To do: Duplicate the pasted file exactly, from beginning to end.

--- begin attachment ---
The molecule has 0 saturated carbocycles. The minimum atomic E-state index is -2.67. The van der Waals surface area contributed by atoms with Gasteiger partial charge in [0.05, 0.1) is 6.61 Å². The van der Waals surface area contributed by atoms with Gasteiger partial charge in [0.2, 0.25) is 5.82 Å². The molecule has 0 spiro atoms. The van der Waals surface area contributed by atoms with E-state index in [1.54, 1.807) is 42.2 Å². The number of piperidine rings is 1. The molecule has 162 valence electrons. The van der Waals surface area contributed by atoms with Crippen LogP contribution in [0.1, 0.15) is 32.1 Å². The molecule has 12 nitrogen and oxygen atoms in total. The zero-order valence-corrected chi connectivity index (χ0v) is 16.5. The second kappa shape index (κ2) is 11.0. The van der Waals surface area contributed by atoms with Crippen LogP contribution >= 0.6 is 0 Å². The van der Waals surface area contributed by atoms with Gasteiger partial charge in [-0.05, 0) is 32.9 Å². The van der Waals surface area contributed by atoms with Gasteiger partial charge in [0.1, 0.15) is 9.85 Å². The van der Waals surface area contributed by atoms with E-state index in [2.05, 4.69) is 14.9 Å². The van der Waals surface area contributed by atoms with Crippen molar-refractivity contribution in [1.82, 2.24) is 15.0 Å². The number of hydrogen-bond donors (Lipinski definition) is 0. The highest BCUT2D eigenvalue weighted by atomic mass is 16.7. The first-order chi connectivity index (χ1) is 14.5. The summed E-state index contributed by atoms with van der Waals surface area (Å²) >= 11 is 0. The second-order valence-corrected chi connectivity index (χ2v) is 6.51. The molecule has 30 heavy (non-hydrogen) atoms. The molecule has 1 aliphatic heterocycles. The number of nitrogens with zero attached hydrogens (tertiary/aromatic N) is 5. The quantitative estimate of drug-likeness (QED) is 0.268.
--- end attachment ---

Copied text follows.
The molecule has 0 saturated carbocycles. The minimum atomic E-state index is -2.67. The van der Waals surface area contributed by atoms with Gasteiger partial charge in [0.05, 0.1) is 6.61 Å². The van der Waals surface area contributed by atoms with Gasteiger partial charge in [0.2, 0.25) is 5.82 Å². The molecule has 0 spiro atoms. The van der Waals surface area contributed by atoms with E-state index in [1.54, 1.807) is 42.2 Å². The number of piperidine rings is 1. The molecule has 162 valence electrons. The van der Waals surface area contributed by atoms with Crippen LogP contribution in [0.1, 0.15) is 32.1 Å². The molecule has 12 nitrogen and oxygen atoms in total. The zero-order valence-corrected chi connectivity index (χ0v) is 16.5. The second kappa shape index (κ2) is 11.0. The van der Waals surface area contributed by atoms with Crippen LogP contribution >= 0.6 is 0 Å². The van der Waals surface area contributed by atoms with Gasteiger partial charge in [-0.05, 0) is 32.9 Å². The van der Waals surface area contributed by atoms with Gasteiger partial charge in [0.1, 0.15) is 9.85 Å². The van der Waals surface area contributed by atoms with E-state index in [2.05, 4.69) is 14.9 Å². The van der Waals surface area contributed by atoms with Crippen molar-refractivity contribution in [1.82, 2.24) is 15.0 Å². The number of hydrogen-bond donors (Lipinski definition) is 0. The highest BCUT2D eigenvalue weighted by atomic mass is 16.7. The first-order chi connectivity index (χ1) is 14.5. The summed E-state index contributed by atoms with van der Waals surface area (Å²) >= 11 is 0. The second-order valence-corrected chi connectivity index (χ2v) is 6.51. The molecule has 30 heavy (non-hydrogen) atoms. The molecule has 1 aliphatic heterocycles. The number of nitrogens with zero attached hydrogens (tertiary/aromatic N) is 5. The quantitative estimate of drug-likeness (QED) is 0.268.